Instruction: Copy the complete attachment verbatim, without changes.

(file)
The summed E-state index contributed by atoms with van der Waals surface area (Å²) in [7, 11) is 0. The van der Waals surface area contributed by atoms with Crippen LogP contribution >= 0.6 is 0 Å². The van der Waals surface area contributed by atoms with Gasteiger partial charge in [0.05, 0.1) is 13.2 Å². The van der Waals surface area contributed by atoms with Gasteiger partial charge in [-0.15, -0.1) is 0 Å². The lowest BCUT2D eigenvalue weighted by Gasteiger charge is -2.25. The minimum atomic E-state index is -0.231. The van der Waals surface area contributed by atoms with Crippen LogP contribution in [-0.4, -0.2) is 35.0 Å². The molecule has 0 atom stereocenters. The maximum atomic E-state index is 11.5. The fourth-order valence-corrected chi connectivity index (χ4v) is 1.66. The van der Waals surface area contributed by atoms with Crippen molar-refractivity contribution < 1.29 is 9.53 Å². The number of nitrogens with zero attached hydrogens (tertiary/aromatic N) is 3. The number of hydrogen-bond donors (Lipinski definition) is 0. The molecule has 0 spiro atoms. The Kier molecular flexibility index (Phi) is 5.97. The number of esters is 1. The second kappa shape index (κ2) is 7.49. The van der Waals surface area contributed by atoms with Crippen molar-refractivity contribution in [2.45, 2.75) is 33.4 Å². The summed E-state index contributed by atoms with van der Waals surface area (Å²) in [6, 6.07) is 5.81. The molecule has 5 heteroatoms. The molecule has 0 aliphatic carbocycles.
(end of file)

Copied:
The summed E-state index contributed by atoms with van der Waals surface area (Å²) in [7, 11) is 0. The van der Waals surface area contributed by atoms with Crippen LogP contribution >= 0.6 is 0 Å². The van der Waals surface area contributed by atoms with Gasteiger partial charge in [0.05, 0.1) is 13.2 Å². The van der Waals surface area contributed by atoms with Gasteiger partial charge in [-0.15, -0.1) is 0 Å². The lowest BCUT2D eigenvalue weighted by Gasteiger charge is -2.25. The minimum atomic E-state index is -0.231. The van der Waals surface area contributed by atoms with Crippen LogP contribution in [-0.4, -0.2) is 35.0 Å². The molecule has 0 atom stereocenters. The maximum atomic E-state index is 11.5. The fourth-order valence-corrected chi connectivity index (χ4v) is 1.66. The van der Waals surface area contributed by atoms with Crippen molar-refractivity contribution < 1.29 is 9.53 Å². The number of nitrogens with zero attached hydrogens (tertiary/aromatic N) is 3. The number of hydrogen-bond donors (Lipinski definition) is 0. The molecule has 0 spiro atoms. The Kier molecular flexibility index (Phi) is 5.97. The number of esters is 1. The second kappa shape index (κ2) is 7.49. The van der Waals surface area contributed by atoms with Crippen molar-refractivity contribution in [2.45, 2.75) is 33.4 Å². The summed E-state index contributed by atoms with van der Waals surface area (Å²) in [6, 6.07) is 5.81. The molecule has 5 heteroatoms. The molecule has 0 aliphatic carbocycles.